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The BBC has been heavily condemned for its decision to abolish free TV licence fees for pensioners. The new ruling, which came into effect on August 1, means over-75s now have to fork out the £157.50 annual charge, unless they are in receipt of Pension Credit which exempts them from the fee.

The decision by the BBC has been heavily condemned by pensioners, politicians and UK charities, who fear many over-75s will struggle to pay the charge.

They are also concerned those who are unable to afford the fee will stop watching TV altogether, which provides a vital lifeline and source of entertainment for older people, especially those who live alone.

The BBC has also come under fire this week for its decision to perform Rule, Britannia! and Land of Hope and Glory without lyrics at the Last Night of the Proms.

It had been reported the songs, both staples in the Proms diary, could be dropped altogether over concerns of associations with colonialism and slavery.

But the BBC has confirmed the two pieces will still be performed this year, just without the lyrics.

The songs are expected to be performed as normal with their lyrics when the coronavirus pandemic is over.

The concert is due to take place on 12 September but without an audience.

Land of Hope and Glory and Rule, Britannia! will feature new orchestral versions, as well as a new arrangement of Jerusalem.

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Jerusalem, another sing-along favourite, will keep its words, as will the National Anthem.

The BBC said in a statement: “With much reduced musical forces and no live audience, the Proms will curate a concert that includes familiar, patriotic elements such as Jerusalem and the National Anthem, and bring in new moments capturing the mood of this unique time, including You’ll Never Walk Alone, presenting a poignant and inclusive event for 2020.”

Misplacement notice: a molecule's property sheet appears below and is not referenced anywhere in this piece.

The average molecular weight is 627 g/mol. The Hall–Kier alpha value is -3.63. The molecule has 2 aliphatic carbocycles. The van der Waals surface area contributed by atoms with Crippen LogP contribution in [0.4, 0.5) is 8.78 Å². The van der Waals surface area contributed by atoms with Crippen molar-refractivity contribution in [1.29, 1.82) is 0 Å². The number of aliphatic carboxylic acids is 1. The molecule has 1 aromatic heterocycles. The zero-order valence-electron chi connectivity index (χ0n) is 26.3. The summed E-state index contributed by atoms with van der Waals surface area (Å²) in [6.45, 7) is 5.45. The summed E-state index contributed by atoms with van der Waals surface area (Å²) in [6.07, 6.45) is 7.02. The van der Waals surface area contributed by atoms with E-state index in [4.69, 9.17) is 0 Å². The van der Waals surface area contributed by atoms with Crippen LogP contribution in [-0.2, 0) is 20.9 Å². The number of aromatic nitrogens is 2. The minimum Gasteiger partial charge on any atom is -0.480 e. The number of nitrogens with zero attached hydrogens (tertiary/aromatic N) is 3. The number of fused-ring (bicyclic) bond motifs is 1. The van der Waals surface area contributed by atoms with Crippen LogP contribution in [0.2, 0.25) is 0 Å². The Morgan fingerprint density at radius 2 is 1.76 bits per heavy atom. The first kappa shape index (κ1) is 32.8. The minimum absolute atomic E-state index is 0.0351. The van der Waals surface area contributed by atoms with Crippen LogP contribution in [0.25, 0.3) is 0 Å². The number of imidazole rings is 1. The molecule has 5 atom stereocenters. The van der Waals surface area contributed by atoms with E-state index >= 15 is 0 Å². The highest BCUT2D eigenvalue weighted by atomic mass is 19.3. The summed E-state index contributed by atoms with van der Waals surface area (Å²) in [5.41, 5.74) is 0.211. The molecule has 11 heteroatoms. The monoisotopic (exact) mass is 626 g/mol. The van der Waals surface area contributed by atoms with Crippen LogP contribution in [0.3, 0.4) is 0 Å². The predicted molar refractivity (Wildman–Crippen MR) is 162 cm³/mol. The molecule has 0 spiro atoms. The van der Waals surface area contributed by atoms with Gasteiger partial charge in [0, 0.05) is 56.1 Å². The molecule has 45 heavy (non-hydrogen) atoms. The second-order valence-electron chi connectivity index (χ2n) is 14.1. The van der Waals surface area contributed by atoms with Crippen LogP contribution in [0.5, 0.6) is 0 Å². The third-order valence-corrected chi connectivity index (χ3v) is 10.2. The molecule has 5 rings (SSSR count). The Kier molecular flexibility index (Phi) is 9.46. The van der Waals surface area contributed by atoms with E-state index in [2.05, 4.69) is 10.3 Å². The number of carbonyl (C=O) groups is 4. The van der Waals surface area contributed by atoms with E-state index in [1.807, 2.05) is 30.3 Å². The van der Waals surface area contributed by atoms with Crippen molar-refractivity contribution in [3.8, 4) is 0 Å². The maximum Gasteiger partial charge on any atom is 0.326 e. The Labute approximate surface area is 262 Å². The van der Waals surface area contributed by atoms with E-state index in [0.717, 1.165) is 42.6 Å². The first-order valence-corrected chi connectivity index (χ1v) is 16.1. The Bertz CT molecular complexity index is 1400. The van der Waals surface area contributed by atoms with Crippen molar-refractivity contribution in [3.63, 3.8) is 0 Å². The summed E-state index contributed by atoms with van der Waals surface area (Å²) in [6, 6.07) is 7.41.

It added: “The Proms will reinvent the Last Night in this extraordinary year so that it respects the traditions and spirit of the event whilst adapting to very different circumstances at this moment in time.”

The Last Night of the Proms is a staple in the classical music calendar, and typically features a large live audience who sing along to some of Britain’s most popular pieces.

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Audience members are usually pictured enthusiastically waving flags during the event.

But due to coronavirus restrictions, the Albert Hall will be largely empty, except for a small number of musicians and singers, who will be dispersed around the venue to comply with social distancing rules.

The BBC’s outgoing director-general Lord Hall insisted the decision to perform the two patriotic anthems without lyrics was a “creative” one.

But he admitted that the issue of cutting songs because of their association with Britain’s imperial history had been discussed.

The two pieces are deemed controversial due to their reference to the former British Empire.

On Monday, Downing Street waded into the row, with a spokesman saying: “This is a decision and a matter for the organisers of the Proms and the BBC.

“But the PM previously has set out his position on like issues and has been clear that while he understands the strong emotions involved in these discussions, we need to tackle the substance of problems, not the symbols.”

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